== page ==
Overall, the surface detail on the Fiat is satisfactory, but the control surface separation lines are rather shallow and vague. So I decided to separate the control surfaces.
Using the back of a scalpel blade, I scraped at the aileron separation lines, deepening them. I found the back of the scalpel preferable because it scores straight and well, with little temptation to wander. The scalpel also scrapes a narrower trench than a #11 xacto blade. The deepened lines should work well in defining the ailerons from the wing surface.
With the rudder, elevator and flaps, I decided to get a bit more aggressive, and removed them using the scalpel blade and a JLC razor saw. I’m planning to pose them a bit more dynamically, but I have to say, this was NOT the kit to test this technique on! The plastic is easily some of the thickest I’ve ever encountered.
After a lot of hacking, sawing, swearing and flirting with repetitive-stress injury, I finally got the flaps, elevators and rudder separated.
I’d originally intended to cut around the elevator and rudder hinges, but it just wasn’t happening, so I hacked straight through them with the intention of rebuilding them later.
After getting everything cut away, I started down the road of putting everything back together again.
Rudder and Elevators
After trimming away some flash, I kicked off the repair work by gluing the rudder and elevator halves together. In the case of the stabilizers and elevators, I marked the parts TP (top port), TS (top starboard) and so on to avoid later confusion. Thank goodness. This turned out to be a very good idea!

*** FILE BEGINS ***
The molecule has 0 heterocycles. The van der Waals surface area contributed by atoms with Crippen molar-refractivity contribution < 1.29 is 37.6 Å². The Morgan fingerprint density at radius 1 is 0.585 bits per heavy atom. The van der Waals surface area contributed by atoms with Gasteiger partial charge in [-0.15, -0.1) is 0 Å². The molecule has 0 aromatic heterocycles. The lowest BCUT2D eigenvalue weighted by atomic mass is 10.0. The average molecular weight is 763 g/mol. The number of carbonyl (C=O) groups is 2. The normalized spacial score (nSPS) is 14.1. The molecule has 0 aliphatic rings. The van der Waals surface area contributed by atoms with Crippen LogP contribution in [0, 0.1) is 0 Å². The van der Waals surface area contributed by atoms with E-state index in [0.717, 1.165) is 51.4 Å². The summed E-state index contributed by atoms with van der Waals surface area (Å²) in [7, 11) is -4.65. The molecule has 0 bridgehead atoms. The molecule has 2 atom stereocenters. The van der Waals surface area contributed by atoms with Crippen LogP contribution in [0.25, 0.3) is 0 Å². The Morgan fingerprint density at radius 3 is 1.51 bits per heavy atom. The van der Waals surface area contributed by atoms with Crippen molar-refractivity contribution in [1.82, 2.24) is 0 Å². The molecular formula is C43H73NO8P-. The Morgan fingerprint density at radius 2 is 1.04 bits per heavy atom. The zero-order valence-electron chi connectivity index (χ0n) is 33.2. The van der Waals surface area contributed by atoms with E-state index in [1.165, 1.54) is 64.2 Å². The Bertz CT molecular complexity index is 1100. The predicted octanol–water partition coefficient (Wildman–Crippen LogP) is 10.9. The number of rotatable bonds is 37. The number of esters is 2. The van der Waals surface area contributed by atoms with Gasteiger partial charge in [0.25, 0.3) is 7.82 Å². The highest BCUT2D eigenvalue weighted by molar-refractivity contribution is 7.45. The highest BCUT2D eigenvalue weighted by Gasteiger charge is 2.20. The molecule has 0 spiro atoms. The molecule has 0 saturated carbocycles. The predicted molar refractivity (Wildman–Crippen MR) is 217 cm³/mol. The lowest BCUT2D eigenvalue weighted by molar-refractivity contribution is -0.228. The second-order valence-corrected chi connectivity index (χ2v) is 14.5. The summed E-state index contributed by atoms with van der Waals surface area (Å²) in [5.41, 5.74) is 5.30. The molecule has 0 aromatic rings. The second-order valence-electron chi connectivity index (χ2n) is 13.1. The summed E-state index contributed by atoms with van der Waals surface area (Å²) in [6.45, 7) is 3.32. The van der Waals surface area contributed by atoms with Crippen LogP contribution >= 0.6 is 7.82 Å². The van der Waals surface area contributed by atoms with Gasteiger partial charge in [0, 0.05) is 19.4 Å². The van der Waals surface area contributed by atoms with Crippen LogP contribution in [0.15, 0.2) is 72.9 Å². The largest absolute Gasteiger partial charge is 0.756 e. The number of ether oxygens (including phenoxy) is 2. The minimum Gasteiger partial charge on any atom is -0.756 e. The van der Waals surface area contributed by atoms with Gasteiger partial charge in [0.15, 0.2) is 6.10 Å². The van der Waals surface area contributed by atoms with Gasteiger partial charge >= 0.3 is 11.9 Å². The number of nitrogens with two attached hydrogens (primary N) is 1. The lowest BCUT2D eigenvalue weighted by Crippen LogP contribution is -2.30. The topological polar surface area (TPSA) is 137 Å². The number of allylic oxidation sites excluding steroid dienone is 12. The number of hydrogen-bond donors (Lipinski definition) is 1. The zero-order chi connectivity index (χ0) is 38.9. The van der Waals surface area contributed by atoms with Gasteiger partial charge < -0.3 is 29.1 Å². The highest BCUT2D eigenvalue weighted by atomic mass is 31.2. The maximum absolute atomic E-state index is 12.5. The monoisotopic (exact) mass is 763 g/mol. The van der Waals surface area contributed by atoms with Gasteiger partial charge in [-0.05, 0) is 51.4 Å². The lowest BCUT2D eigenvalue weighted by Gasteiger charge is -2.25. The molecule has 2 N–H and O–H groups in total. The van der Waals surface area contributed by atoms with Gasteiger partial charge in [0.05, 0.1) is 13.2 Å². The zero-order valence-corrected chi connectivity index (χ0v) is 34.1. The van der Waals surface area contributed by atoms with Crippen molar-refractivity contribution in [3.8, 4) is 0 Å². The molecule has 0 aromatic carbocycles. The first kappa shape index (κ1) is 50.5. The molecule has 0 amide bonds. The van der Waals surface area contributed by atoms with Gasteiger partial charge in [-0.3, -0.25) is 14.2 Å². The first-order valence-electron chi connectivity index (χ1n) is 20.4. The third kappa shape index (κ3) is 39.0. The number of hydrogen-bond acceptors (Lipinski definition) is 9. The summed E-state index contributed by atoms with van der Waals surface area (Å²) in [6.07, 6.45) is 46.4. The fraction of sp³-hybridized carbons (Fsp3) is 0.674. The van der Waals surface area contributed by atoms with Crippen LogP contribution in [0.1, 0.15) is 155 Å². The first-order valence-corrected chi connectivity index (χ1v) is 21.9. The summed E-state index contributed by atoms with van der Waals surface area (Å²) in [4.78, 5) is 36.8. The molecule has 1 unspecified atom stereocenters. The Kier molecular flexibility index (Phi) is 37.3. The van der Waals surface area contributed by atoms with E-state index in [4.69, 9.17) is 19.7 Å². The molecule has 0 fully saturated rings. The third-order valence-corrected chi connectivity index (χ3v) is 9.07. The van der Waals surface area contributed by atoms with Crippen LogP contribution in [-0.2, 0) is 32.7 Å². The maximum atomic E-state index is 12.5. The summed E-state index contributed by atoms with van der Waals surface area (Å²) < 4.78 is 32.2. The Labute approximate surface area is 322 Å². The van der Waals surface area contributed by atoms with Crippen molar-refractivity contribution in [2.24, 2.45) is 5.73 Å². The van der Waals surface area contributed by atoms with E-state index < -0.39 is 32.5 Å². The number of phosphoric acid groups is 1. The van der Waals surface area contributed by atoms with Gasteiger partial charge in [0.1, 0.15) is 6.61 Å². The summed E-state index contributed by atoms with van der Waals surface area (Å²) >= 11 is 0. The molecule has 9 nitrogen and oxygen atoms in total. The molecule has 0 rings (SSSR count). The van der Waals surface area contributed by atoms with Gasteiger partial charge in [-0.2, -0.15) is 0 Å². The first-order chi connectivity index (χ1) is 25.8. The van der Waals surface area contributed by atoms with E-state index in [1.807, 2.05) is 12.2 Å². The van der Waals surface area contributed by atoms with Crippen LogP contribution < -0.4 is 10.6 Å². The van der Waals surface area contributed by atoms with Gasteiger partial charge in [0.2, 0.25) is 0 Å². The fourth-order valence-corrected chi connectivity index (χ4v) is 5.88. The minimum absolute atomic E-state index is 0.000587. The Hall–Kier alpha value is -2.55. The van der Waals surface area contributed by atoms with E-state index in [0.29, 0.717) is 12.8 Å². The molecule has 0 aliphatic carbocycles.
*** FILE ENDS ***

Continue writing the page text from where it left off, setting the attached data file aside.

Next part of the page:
After gluing all the halves together, I trenched out the stabilizers and tail with files to create curved “channels” for the control surfaces to fit into. Where cuts had gone awry (the fault of a failed attempt to use a jeweler’s saw), I “fenced” the overcut portions with strip styrene, stuffed the gap with slivers and strips of styrene scrap, and let Tenax weld the crap out of them. Once they cured, it was a simple matter to cut the excess away and sand things down. I also added the hinge tabs, again with some Evergreen strip, and sanded it down into a “D” shape.
On the elevators and rudder, more Evergreen strip was added to the “hinge” side, then attacked with a sanding stick and sanded into a gentle curve to mate up with the stabs and tail. The hinge positions were filed out to accomodate the new ones, then everything was fit together.
Not too shabby!
And here’s a look at the tail surfaces after the stabilizers were attached:
While the flaps were far easier to remove from the kit, adding them back and posing them open proved much more involved. The reason? Recreating all of the internal flap detail (click for embiggened images):
Progress on the flaps actually stalled out for some time as the rest of the Fiat started to come together. Once the wings came together, I was able to box in the flap internals on the wing side.
Next, I cut replacement flaps from Evergreen sheet styrene. This was the easy part.
The challenge of adding the internal supports had me flummoxed for several days. Not on how to space them or attach them, but how to make them in the first place. After asking around, someone suggested using playing cards instead of sheet styrene…which led me to stencil paper.
This paper – which you can find at Hobby Lobby or comparable – actually appears to be more plastic than paper. It behaves almost like frosted acetate, so who knows? Whatever the case, it takes pencil well, and it’s one of the few materials I’ve tested that doesn’t curl when cut with scissors. And better still? It can be welded in place with Tenax.